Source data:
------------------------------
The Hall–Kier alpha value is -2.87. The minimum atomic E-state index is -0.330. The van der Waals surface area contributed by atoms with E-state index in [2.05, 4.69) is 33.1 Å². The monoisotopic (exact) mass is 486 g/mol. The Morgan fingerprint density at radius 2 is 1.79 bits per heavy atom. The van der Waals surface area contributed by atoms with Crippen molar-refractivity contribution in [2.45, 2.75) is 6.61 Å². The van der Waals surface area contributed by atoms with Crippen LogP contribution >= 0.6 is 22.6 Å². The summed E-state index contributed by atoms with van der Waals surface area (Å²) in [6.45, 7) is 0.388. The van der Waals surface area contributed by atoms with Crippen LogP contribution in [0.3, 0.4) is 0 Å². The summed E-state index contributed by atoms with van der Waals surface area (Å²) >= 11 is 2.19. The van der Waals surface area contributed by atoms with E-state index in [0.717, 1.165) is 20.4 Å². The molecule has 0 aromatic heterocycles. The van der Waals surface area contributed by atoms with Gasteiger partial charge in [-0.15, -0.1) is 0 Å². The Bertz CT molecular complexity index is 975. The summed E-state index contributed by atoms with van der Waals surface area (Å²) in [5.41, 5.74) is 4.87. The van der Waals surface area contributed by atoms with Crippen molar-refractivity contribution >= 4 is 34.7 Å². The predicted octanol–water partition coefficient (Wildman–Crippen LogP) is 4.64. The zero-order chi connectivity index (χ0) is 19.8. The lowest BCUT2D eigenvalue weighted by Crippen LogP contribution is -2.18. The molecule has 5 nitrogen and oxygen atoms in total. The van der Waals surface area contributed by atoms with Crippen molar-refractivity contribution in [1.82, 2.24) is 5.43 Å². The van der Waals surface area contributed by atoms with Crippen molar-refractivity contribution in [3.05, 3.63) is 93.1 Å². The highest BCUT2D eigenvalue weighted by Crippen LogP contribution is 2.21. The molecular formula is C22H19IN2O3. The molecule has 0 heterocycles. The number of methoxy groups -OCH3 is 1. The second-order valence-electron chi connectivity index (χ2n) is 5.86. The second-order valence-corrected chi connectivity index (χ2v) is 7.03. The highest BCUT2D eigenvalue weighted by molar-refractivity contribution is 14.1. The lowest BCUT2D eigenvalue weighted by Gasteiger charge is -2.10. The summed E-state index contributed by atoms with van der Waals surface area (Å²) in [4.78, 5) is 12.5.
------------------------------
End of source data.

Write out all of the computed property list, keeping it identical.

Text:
The Hall–Kier alpha value is -2.87. The minimum atomic E-state index is -0.330. The van der Waals surface area contributed by atoms with E-state index in [2.05, 4.69) is 33.1 Å². The monoisotopic (exact) mass is 486 g/mol. The Morgan fingerprint density at radius 2 is 1.79 bits per heavy atom. The van der Waals surface area contributed by atoms with Crippen molar-refractivity contribution in [2.45, 2.75) is 6.61 Å². The van der Waals surface area contributed by atoms with Crippen LogP contribution >= 0.6 is 22.6 Å². The summed E-state index contributed by atoms with van der Waals surface area (Å²) in [6.45, 7) is 0.388. The van der Waals surface area contributed by atoms with Crippen LogP contribution in [0.3, 0.4) is 0 Å². The summed E-state index contributed by atoms with van der Waals surface area (Å²) >= 11 is 2.19. The van der Waals surface area contributed by atoms with E-state index in [0.717, 1.165) is 20.4 Å². The molecule has 0 aromatic heterocycles. The van der Waals surface area contributed by atoms with Gasteiger partial charge in [-0.15, -0.1) is 0 Å². The Bertz CT molecular complexity index is 975. The summed E-state index contributed by atoms with van der Waals surface area (Å²) in [5.41, 5.74) is 4.87. The van der Waals surface area contributed by atoms with Crippen molar-refractivity contribution >= 4 is 34.7 Å². The predicted octanol–water partition coefficient (Wildman–Crippen LogP) is 4.64. The zero-order chi connectivity index (χ0) is 19.8. The lowest BCUT2D eigenvalue weighted by Crippen LogP contribution is -2.18. The molecule has 5 nitrogen and oxygen atoms in total. The van der Waals surface area contributed by atoms with Crippen molar-refractivity contribution in [1.82, 2.24) is 5.43 Å². The van der Waals surface area contributed by atoms with Crippen molar-refractivity contribution in [3.05, 3.63) is 93.1 Å². The highest BCUT2D eigenvalue weighted by Crippen LogP contribution is 2.21. The molecular formula is C22H19IN2O3. The molecule has 0 heterocycles. The number of methoxy groups -OCH3 is 1. The second-order valence-electron chi connectivity index (χ2n) is 5.86. The second-order valence-corrected chi connectivity index (χ2v) is 7.03. The highest BCUT2D eigenvalue weighted by molar-refractivity contribution is 14.1. The lowest BCUT2D eigenvalue weighted by Gasteiger charge is -2.10. The summed E-state index contributed by atoms with van der Waals surface area (Å²) in [4.78, 5) is 12.5.